WEALTH is not the sole object of labor, for labor is also expended in ministering directly to desire; but it is the object and result of what we call productive labor — that is, labor which gives value to material things. Nothing which nature supplies to man without his labor is wealth, nor yet does the expenditure of labor result in wealth unless there is a tangible product which has and retains the power of ministering to desire. — Progress & Poverty — Book I, Chapter 2: Wages and Capital: The Meaning of the Terms

IT will be well for a moment to consider this idea of accumulated wealth. The truth is, that wealth can be accumulated but to a slight degree, and that communities really live, as the vast majority of individuals live, from hand to mouth. Wealth will not bear much accumulation; except in a few unimportant forms it will not keep. The matter of the universe, which, when worked up by labor into desirable forms, constitutes wealth, is constantly tending back to its original state. Some forms of wealth will last for a few hours, some for a few days, some for a few months, some for a few years; and there are very few forms of wealth that can be passed from one generation to another. Take wealth in some of its most useful and permanent forms — ships, houses, railways, machinery. Unless labor is constantly exerted in preserving and renewing them, they will almost immediately become useless. Stop labor in any community, and wealth would vanish almost as the jet of a fountain vanishes when the flow of water is shut off. Let labor again exert itself, and wealth will almost as immediately reappear. Accumulated wealth seems to play just about such a part in relation to the social organism as accumulated nutriment does to the physical organism. Some accumulated wealth is necessary, and to a certain extent it may be drawn upon in exigencies; but the wealth produced by past generations can no more account for the consumption of the present than the dinners he ate last year can supply a man with present strength. — Progress & Poverty — Book II, Chapter 4: Population and Subsistence: Disproof of the Malthusian Theory

... go to "Gems from George"

Louis Post: Outlines of Louis F. Post's Lectures, with Illustrative Notes and Charts (1894)

Note 69: Demand for consumption is satisfied not from hoards of accumulated wealth, but from the stream of current production. Broadly speaking there can be no accumulation of wealth in the sense of saving up wealth from generation to generation. Imagine a man's satisfying his demand for eggs from the accumulated stores of his ancestors! Yet eggs do not differ in this respect from other forms of wealth, except that some other forms will keep a little longer, and some not so long.

The notion that a saving instinct must be aroused before the great and more lasting forms of wealth can be brought forth is a mistake. Houses and locomotives, for example, are built not because of any desire to accumulate wealth, but because we need houses to live in and locomotives to transport us and our goods. It is not the saving, but the serving,, instinct that induces the production of these things; the same instinct that induces the production of a loaf of bread.

Artificial things do not save. No sooner are the processes of production from land complete than the products are on their way back to the land. If man does not return them by means of consumption, then through decay they return themselves. Mankind as a whole lives literally from hand to mouth. What is demanded for consumption in the present must be produced by the labor of the present. From current production, and from that alone, can current consumption be satisfied.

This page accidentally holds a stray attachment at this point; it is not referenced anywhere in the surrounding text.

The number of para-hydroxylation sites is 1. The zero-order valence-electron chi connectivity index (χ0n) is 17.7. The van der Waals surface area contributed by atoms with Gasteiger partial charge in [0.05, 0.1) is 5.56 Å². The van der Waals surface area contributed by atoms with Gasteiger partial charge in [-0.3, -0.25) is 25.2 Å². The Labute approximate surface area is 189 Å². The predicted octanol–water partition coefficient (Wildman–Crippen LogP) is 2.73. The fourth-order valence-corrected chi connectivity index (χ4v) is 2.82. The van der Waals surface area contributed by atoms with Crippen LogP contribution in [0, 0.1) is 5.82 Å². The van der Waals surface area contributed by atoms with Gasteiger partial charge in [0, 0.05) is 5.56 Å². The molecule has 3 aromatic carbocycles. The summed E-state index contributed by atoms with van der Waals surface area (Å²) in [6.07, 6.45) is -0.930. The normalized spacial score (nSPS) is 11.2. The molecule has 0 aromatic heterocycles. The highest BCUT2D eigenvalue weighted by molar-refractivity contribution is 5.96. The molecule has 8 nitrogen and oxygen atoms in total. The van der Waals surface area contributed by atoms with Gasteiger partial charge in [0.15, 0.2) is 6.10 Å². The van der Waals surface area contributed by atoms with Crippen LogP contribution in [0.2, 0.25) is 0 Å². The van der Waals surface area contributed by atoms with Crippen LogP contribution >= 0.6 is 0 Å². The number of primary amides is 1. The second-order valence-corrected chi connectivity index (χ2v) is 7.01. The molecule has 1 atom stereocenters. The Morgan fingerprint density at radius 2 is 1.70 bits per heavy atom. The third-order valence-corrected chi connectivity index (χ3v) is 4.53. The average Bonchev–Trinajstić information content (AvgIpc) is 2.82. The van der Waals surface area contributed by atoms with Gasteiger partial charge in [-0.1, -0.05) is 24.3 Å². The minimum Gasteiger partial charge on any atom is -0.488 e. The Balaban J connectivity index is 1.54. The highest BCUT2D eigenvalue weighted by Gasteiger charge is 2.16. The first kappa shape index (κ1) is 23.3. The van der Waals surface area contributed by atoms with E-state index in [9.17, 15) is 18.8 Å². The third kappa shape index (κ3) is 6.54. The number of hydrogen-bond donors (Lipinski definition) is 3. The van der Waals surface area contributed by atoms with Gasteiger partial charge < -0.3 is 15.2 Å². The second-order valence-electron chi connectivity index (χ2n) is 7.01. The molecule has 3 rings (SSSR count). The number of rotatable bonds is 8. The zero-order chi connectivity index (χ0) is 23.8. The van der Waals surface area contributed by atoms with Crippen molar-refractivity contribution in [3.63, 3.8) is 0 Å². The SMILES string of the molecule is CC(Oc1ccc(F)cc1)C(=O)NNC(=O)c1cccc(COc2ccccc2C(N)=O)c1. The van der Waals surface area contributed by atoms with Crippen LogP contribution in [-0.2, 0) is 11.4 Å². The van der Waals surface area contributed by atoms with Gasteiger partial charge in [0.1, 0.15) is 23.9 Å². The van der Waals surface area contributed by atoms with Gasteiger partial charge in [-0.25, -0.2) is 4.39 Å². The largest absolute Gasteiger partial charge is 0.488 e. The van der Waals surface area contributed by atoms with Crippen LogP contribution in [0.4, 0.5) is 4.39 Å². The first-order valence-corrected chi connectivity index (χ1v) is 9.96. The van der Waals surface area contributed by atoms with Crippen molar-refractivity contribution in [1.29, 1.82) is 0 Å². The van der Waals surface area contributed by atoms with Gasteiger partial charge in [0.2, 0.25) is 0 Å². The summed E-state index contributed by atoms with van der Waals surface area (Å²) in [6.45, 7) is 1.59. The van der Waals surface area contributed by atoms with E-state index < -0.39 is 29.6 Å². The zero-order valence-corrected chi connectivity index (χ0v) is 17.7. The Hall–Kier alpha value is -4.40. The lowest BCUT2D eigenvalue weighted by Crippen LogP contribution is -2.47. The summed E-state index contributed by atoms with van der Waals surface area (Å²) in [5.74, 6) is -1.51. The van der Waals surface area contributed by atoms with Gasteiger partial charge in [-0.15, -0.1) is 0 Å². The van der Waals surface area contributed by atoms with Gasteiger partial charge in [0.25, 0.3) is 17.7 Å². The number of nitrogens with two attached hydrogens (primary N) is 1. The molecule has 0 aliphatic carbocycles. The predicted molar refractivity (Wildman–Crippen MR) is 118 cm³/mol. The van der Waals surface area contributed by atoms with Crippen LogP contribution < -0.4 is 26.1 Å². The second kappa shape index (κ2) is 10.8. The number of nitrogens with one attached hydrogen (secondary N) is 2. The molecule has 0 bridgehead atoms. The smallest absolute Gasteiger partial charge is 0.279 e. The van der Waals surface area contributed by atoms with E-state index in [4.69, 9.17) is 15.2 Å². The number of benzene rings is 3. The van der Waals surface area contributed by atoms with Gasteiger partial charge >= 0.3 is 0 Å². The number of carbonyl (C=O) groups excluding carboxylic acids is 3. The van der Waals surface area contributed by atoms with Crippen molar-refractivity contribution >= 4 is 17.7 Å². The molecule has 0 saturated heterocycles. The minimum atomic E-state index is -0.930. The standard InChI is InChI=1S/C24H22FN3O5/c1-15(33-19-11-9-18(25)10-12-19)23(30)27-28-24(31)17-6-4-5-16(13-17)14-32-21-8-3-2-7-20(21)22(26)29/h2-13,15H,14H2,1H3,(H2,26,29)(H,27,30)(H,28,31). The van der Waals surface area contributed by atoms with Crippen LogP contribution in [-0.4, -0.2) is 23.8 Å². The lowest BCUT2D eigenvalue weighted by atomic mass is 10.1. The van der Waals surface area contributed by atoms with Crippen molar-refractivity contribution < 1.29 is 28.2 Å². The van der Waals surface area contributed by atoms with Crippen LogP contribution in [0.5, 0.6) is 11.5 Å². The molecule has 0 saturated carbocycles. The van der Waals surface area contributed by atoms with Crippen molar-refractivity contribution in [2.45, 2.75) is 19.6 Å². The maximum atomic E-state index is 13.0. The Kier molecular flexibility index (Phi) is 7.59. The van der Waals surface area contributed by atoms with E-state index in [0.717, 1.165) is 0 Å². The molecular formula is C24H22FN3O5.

"Accumulated wealth" is, in fact, not wealth at all in any great degree. It is merely titles to wealth yet to be produced. A share in a mining company, for example, is but a certificate that the owner is legally entitled to a proportion of the wealth to be produced in the future from a certain mine.

Titles to future wealth may be both morally and legally valid. This is so when they represent past labor or its products loaned in free contract for future labor or its products; for example, a contract for the delivery of goods of any kind today to be paid for next week. or next month, or next year, or in ten years, or later.

They may be legally but not morally valid. This is so when they represent the product of a franchise (whether paid for in labor or not) to exact tribute from future labor; for example, a franchise to confiscate a man's labor through ownership of his body, as in slavery, or a franchise to confiscate the products of labor in general through ownership of land.

Or they may be both legally and morally invalid, as when they are obtained by illegal force or fraud from the rightful owner. ... read the book


Fred Foldvary: Geo-Rent: A Plea to Public Economists

For private lands, much of the revenue from geo-rent is hidden in interest payments, corporate profits, and capital gains, implying that it isn’t showing up in “rental income of persons.” For example, the way that building-owners may treat “depreciation” is unrealistic and even nonsensical. Suppose Bob buys a building for $275,000 (excluding the land value) and rents it out for $40,000 per year. On the premise that a building is used up in 27.5 years, the tax code allows him to deduct $10,000 each year. And then he deducts his real expense (maintenance, etc.) of, say, $5,000, so the column shows only $25,000 in rental income. Suppose that after 27.5 years, Bob sells the building to Sam. Now Sam starts deducting depreciation all over again. Capital consumption is to a large degree a legal fiction. Read the entire article

Mason Gaffney:  Sounding the Revenue Potential of Land: Fifteen Lost Elements

Many economists rely on data generated by the IRS, taken from tax returns, to tell them the sources of income in the U.S. This is an exercise in crediting bad data. The standard tax procedure of landlords is to deduct alleged “depreciation” from their net operating rents (“cash flow”) to arrive at taxable rents. They accelerate depreciation enough, usually, to report little or no taxable rent. This is what the IRS then aggregates and reports as the sum of all rents. To accept such fiction as fact is inexcusable, but economists do it anyway. Their credulity lends their authority to the IRS, while the IRS “official” status helps legitimize the economists -- mutual validation of mutual error, the curse of science.